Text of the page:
Nourish Cowichan throws out a profoundly disturbing statistic: more than 30 per cent of Cowichan area children live below the poverty line.
This leads to the group’s purpose: to provide nutritious meals to children who would otherwise go to school hungry.
While it is a highly admirable endeavour, it is also a sad symptom of bitter problems in the Cowichan Valley. While there are many here who are prosperous and happy, there are far too many who struggle to make ends meet and put food on the table and shelter over their heads from month to month. Sometimes they fail, in spite of the Valley’s incredible food banks.
The argument that people are responsible for their own economic lot in life and shouldn’t be looking for handouts is questionable for adults, but totally falls apart when we start talking about children. These children did not ask to be born into poverty. They do not control what their parents spend money on. They cannot go out and get jobs to supplement their own food allotment. They are the totally innocent victims of a widening disparity between the wealthy and the poor.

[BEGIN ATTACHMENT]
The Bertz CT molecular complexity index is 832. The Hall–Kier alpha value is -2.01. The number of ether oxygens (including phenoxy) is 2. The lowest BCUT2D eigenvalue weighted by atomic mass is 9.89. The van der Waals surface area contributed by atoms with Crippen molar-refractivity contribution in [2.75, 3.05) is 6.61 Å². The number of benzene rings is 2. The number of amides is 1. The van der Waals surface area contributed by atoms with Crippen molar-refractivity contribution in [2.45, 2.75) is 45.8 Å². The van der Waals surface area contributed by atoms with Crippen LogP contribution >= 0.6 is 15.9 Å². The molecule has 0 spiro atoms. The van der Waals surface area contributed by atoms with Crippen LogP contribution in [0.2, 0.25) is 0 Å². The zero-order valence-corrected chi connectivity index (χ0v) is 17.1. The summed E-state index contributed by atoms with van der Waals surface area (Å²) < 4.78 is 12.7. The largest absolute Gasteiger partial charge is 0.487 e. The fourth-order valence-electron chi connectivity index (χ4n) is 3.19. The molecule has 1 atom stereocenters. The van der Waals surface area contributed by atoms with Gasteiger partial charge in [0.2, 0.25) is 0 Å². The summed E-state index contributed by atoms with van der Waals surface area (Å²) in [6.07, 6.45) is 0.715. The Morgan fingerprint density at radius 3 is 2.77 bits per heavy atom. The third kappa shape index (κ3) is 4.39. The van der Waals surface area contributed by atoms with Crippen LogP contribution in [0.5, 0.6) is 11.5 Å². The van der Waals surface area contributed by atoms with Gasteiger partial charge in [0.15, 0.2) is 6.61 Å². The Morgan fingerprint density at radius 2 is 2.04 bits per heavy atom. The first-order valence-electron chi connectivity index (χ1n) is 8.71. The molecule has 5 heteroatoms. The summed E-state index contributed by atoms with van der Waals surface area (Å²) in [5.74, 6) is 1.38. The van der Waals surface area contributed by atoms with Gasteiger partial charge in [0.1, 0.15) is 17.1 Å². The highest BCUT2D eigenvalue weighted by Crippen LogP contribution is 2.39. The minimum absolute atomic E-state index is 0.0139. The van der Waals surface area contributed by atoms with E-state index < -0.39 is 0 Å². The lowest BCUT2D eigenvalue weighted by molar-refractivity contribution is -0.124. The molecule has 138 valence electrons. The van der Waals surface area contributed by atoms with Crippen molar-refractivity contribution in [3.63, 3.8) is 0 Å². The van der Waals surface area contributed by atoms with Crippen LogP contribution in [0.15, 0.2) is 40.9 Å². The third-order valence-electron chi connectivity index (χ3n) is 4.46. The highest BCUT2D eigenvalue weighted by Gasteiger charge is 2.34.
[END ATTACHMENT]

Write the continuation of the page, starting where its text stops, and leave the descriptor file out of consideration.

We hope that everyone can at least agree that impoverished children in our rich society is a totally unacceptable reality. Food is one of the basics of life. How can a child be expected to learn if all they can think about is how empty their stomach is? Without an education, the chance of them escaping from the poverty of their youth diminishes vastly. As society that turns its back on such children is one of such callous indifference that we don’t want to live in it.
For now, we are incredibly thankful to programs like Nourish Cowichan and Starfish Pack, and the grants that support their efforts. But we also have to address the root causes of why they are needed in the first place. These groups would like nothing more than to find themselves unnecessary. What we have now isn’t adequate. It’s past time to try something new.